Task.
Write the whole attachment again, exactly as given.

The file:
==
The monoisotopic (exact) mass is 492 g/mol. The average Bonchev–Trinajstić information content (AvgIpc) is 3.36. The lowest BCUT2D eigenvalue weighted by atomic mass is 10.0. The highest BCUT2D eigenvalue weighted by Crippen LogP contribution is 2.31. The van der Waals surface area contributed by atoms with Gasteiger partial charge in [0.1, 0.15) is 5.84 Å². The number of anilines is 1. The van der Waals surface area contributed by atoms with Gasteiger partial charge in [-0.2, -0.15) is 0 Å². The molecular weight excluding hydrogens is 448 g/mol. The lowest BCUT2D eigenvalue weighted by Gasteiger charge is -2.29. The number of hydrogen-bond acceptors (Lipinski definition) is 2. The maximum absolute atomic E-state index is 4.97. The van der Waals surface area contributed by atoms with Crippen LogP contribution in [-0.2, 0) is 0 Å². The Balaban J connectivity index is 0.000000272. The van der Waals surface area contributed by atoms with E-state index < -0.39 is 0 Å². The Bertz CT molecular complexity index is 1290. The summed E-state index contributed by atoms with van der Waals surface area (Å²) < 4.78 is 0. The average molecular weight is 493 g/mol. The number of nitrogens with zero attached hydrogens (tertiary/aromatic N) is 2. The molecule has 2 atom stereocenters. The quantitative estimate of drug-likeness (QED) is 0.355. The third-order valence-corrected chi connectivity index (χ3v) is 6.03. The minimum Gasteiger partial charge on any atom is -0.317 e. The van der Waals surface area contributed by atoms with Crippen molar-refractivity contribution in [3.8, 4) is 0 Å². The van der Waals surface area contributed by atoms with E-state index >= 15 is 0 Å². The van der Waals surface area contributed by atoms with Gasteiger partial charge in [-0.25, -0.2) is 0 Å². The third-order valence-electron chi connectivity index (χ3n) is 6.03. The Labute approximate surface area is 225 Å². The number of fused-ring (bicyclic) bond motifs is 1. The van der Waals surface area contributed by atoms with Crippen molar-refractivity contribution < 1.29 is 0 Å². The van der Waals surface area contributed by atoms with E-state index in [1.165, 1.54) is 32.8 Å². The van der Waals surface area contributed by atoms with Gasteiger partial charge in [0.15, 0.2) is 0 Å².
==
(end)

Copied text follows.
The monoisotopic (exact) mass is 492 g/mol. The average Bonchev–Trinajstić information content (AvgIpc) is 3.36. The lowest BCUT2D eigenvalue weighted by atomic mass is 10.0. The highest BCUT2D eigenvalue weighted by Crippen LogP contribution is 2.31. The van der Waals surface area contributed by atoms with Gasteiger partial charge in [0.1, 0.15) is 5.84 Å². The number of anilines is 1. The van der Waals surface area contributed by atoms with Gasteiger partial charge in [-0.2, -0.15) is 0 Å². The molecular weight excluding hydrogens is 448 g/mol. The lowest BCUT2D eigenvalue weighted by Gasteiger charge is -2.29. The number of hydrogen-bond acceptors (Lipinski definition) is 2. The maximum absolute atomic E-state index is 4.97. The van der Waals surface area contributed by atoms with Crippen LogP contribution in [-0.2, 0) is 0 Å². The Balaban J connectivity index is 0.000000272. The van der Waals surface area contributed by atoms with E-state index < -0.39 is 0 Å². The Bertz CT molecular complexity index is 1290. The summed E-state index contributed by atoms with van der Waals surface area (Å²) < 4.78 is 0. The average molecular weight is 493 g/mol. The number of nitrogens with zero attached hydrogens (tertiary/aromatic N) is 2. The molecule has 2 atom stereocenters. The quantitative estimate of drug-likeness (QED) is 0.355. The third-order valence-corrected chi connectivity index (χ3v) is 6.03. The minimum Gasteiger partial charge on any atom is -0.317 e. The van der Waals surface area contributed by atoms with Crippen molar-refractivity contribution in [3.8, 4) is 0 Å². The van der Waals surface area contributed by atoms with E-state index >= 15 is 0 Å². The van der Waals surface area contributed by atoms with Gasteiger partial charge in [-0.25, -0.2) is 0 Å². The third-order valence-electron chi connectivity index (χ3n) is 6.03. The Labute approximate surface area is 225 Å². The number of fused-ring (bicyclic) bond motifs is 1. The van der Waals surface area contributed by atoms with Crippen molar-refractivity contribution < 1.29 is 0 Å². The van der Waals surface area contributed by atoms with E-state index in [1.165, 1.54) is 32.8 Å². The van der Waals surface area contributed by atoms with Gasteiger partial charge in [0.15, 0.2) is 0 Å².